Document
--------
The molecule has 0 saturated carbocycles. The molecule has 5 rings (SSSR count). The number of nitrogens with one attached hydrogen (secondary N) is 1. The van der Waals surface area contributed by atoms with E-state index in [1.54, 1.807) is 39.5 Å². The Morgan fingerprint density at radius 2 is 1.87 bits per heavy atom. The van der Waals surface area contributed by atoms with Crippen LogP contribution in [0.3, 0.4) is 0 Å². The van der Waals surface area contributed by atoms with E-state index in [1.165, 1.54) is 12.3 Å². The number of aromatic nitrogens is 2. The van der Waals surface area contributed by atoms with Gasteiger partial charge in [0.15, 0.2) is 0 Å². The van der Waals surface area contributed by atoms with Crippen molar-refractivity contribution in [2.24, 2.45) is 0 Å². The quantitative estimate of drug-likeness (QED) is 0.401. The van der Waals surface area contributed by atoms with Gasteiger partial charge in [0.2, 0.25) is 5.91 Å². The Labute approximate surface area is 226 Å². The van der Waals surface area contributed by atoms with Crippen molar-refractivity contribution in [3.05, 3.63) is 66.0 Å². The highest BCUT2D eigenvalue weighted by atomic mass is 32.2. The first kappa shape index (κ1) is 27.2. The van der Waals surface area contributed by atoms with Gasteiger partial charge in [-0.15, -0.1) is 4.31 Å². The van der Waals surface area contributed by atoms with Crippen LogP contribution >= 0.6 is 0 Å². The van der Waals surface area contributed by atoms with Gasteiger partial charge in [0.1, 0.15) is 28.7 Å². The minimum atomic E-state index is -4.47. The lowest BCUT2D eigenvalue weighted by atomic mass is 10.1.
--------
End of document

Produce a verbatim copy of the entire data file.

The molecule has 0 saturated carbocycles. The molecule has 5 rings (SSSR count). The number of nitrogens with one attached hydrogen (secondary N) is 1. The van der Waals surface area contributed by atoms with E-state index in [1.54, 1.807) is 39.5 Å². The Morgan fingerprint density at radius 2 is 1.87 bits per heavy atom. The van der Waals surface area contributed by atoms with Crippen LogP contribution in [0.3, 0.4) is 0 Å². The van der Waals surface area contributed by atoms with E-state index in [1.165, 1.54) is 12.3 Å². The number of aromatic nitrogens is 2. The van der Waals surface area contributed by atoms with Gasteiger partial charge in [0.15, 0.2) is 0 Å². The van der Waals surface area contributed by atoms with Crippen molar-refractivity contribution in [2.24, 2.45) is 0 Å². The quantitative estimate of drug-likeness (QED) is 0.401. The van der Waals surface area contributed by atoms with Gasteiger partial charge in [0.2, 0.25) is 5.91 Å². The Labute approximate surface area is 226 Å². The van der Waals surface area contributed by atoms with Crippen molar-refractivity contribution in [3.05, 3.63) is 66.0 Å². The highest BCUT2D eigenvalue weighted by atomic mass is 32.2. The first kappa shape index (κ1) is 27.2. The van der Waals surface area contributed by atoms with Gasteiger partial charge in [-0.15, -0.1) is 4.31 Å². The van der Waals surface area contributed by atoms with Crippen LogP contribution >= 0.6 is 0 Å². The van der Waals surface area contributed by atoms with Gasteiger partial charge in [0.1, 0.15) is 28.7 Å². The minimum atomic E-state index is -4.47. The lowest BCUT2D eigenvalue weighted by atomic mass is 10.1.